Distinguished and feminine, Cantemerle is nonetheless a powerful wine. It is a perfect accompaniment to many dishes, including most meat dishes, red fruits, soft French cheeses , etc.
Its delicate nature marries particularly well with light game dishes, such as partridge or roast pigeon, calf sweetbreads, braised duckling, or simple roast veal with wild mushrooms.
- Young vintages : Contrary to popular opinion, it is rather the younger vintages that need to be decanted.
This operation, which involves pouring the wine into a decanter to promote aeration, gives the wine a good deal of roundness and complexity. 'Frisky' young wines can benefit greatly from being served in a decanter and are unquestionably more expressive as a result.
Choose decanters that are wide and bulbous with a resultant large oxygenating surface. A Cantemerle that is served young - between 3 and 10 years, depending on the nature of the vintage - should be decanted at least 2 hours before tasting.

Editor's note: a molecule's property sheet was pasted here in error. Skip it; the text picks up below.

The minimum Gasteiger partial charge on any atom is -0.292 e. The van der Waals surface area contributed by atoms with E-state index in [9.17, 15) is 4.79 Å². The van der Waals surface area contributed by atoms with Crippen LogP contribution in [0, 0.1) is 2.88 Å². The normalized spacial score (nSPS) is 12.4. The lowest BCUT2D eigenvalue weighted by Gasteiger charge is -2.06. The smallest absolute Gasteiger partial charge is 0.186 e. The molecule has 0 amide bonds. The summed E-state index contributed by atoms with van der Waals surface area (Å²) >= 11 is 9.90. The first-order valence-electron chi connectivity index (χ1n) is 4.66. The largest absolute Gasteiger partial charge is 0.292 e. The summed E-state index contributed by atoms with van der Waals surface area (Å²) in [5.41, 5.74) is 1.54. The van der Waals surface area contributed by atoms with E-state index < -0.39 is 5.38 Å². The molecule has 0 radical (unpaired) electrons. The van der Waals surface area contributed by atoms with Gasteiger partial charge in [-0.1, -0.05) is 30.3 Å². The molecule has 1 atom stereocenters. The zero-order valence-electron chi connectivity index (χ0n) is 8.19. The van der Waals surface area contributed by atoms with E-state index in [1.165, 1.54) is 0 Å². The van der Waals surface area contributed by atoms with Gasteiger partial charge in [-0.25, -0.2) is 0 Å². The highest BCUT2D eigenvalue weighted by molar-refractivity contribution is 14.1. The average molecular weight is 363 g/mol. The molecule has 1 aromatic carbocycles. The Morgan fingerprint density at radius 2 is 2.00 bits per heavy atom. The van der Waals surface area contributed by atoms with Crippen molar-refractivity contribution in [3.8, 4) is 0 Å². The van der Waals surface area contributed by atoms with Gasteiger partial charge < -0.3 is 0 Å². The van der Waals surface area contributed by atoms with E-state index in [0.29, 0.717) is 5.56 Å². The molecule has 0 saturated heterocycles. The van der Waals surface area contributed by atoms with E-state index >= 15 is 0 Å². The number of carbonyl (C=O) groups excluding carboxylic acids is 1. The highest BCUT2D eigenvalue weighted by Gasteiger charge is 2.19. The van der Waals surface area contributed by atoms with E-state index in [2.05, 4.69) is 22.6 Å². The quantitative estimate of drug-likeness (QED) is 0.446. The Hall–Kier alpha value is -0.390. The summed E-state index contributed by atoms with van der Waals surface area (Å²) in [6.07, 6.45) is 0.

- Old vintages : Old vintages (10-years-old and more) are often more transient and much more fragile, and thus need to be decanted delicately and virtually immediately before serving. Be sure to fetch them from the cellar 48 hours beforehand and keep the bottles upright. A narrower decanter is more suitable in this case. In all cases, the recommended serving temperature is the same as the temperature of the room in which they are to be tasted, providing it does not exceed 20°C (68°F).
The shape of the glass is also important - a slightly closed, "tulip" shape allows better perception of bouquet.